• One last benefit which has nothing to do with your daughter. Your wife will love you for doing the chores and you’ll discover what it means that “sex begins in the kitchen.” Of course, a stronger marriage will also benefit your daughter.
  • Learn 3 other ways that doing household chores will help your daughter in The Top 6 Reasons for Men to Help Around the House.

Instructions: The instructions for Helping Around the House are simple.

  1. After dinner, help clear the table and wash the dishes (or load the dishwasher).
  2. Help complete the laundry. Put clothes in the washer. Switch clothes from the washer to the dryer. Fold clothes. Put the clothes away.
  3. Take out the garbage.
  4. In the morning, help make your bed.
  5. Run the vacuum, clean the bathtub, or mop a floor.
  6. You get the idea. You don’t have to do all of these. You don’t even have to do the same one all the time. However, doing household chores on a regular basis will have a tremendous and positive effect on your daughter. It’s a powerful “cheat code” for dads of daughters.

“Cheat Codes” for Dads: Shared Rituals

If you play video games, you know the value of a good “cheat code.” They help the player advance to a new level or gain a special power. Other “cheat codes” help the gamer obtain a special tool or weapon needed in the game.

If you’re a Dad of daughters, you may feel as though you need a “cheat code.” You may want inside information to help you move toward an advanced level of understanding in relation to your daughter. You likely desire a “cheat code” that will open a gateway to a special power of influencing your daughter toward maturity.  If so, I have just what you’re looking for: “cheat codes” for dads raising daughters.

Previous “cheat codes” discussed include:

Now it’s time for another.

The Cheat Code: Shared Rituals.

Purpose: With Shared Rituals, you will…

  1. Increase the time you and your daughter spend together. This will help you build a more intimate relationship with her.
  2. With rituals in place, the need to discipline negative behaviors will decrease. (How to Discipline Before You Even Need To.)
  3. In addition, your daughter’s sense of security will increase. She will feel safer in a home with predictability.
  4. Because she feels safer, your daughter will have greater freedom to explore and learn about her world and herself. In fact, The Gift of Freedom is Wrapped in Safety.
  5. Rituals will also help your daughter pursue goals and have a greater sense of purpose in life. (Routines & rituals Add Meaning To Life.)
  6. Your daughter will gain a greater sense of independence and mastery with appropriate routines in place.

Value: Creating shared rituals with your daughter has two great values. First, your shared rituals will guarantee that you spend time with your daughter. Spending time with your daughter in a shared ritual deepens your relationship with her and increases her sense of security. Second, shared rituals build predictability into your relationship and your home. This predictability will increase your daughter’s sense of security. With the knowledge of her close relationship to you and the predictability of her environment, your daughter will feel safer to explore her world and herself. She will pursue greater goals. All in all, routines will deepen your relationship with your daughter, empower your daughter to explore her world, and increase your daughter’s sense of competence. Who doesn’t want that?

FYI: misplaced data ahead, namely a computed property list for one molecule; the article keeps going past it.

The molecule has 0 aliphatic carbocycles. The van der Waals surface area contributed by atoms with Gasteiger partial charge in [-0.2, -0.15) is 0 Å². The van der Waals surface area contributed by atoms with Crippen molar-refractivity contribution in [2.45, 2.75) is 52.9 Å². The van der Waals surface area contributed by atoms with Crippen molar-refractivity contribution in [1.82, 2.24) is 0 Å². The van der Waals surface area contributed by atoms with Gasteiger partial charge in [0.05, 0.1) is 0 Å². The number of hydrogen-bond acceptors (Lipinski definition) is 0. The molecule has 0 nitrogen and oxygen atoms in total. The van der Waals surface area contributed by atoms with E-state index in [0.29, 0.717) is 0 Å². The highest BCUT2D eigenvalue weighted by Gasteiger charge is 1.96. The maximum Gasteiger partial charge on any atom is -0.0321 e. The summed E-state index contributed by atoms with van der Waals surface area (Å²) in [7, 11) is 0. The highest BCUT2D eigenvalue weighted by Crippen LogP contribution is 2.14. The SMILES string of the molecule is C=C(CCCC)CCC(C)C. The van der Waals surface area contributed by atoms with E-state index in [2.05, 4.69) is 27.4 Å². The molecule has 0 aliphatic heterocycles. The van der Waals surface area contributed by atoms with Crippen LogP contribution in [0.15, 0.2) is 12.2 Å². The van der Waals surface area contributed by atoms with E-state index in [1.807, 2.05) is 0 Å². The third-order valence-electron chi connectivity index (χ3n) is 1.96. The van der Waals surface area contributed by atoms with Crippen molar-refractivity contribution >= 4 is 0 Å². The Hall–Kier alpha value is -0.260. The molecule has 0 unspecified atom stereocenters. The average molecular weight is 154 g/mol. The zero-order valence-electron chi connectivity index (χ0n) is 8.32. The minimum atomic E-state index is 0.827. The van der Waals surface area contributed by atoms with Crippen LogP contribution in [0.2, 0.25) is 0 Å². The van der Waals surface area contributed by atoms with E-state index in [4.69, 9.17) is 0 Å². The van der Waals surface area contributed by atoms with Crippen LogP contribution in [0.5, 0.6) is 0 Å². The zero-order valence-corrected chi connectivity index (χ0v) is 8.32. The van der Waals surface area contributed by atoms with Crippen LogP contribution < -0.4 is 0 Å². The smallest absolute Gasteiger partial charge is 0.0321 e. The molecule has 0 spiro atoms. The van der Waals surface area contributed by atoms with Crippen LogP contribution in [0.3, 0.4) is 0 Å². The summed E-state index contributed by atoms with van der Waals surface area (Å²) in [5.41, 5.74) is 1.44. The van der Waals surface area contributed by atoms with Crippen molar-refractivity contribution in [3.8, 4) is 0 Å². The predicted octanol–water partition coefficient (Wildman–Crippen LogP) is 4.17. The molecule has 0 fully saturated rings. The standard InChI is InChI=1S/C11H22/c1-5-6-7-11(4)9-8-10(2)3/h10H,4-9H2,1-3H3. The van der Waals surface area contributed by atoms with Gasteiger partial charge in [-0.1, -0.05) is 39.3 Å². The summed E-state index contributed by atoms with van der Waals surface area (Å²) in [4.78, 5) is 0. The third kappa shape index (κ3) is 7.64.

Instructions: ThreeShared Rituals to create…

  1. “Daddy-Daughter Time.” Set aside one time a week (an evening, an afternoon, a day…whatever time works best) as time dedicated to your daughter. This will become known as “Daddy-Daughter Time.” Let nothing interfere with that time.
  2. Find out what your daughter enjoys doing. If you don’t know, ask her. If she’s not sure, ask her what kind of activities and foods she would like to try or places she would like to visit. Each week during “Daddy-Daughter Time,” do one of one of those activities with your daughter. Or, go to one of the places you have agreed upon. You might play Barbies, go to a movie, get ice cream, or go rock climbing. Your options are as broad as your daughter’s potential interests and creativity. These first three steps represent what I believe to be one of the most powerful shared rituals you can do with your daughter. You will never regret having engaged her in this way.
  3. Become involved in your daughter’s bedtime routine. This may include reading with her, talking about the day, sharing things for which you are grateful, and giving her a simple hug and kiss goodnight. Bedtime is an amazing time to bond with your daughter.
  4. Create a shared mealtime ritual with your daughter and your whole family. Strive to eat one meal a day together. If you can’t do one meal a day, do at least 3-5 meals a week. Establish the nights and keep the “meal date.” The shared ritual of eating together offers a wonderful opportunity to talk, share, and bond. (Learn the benefits of eating as a family in The Lost Art of Family Meals.)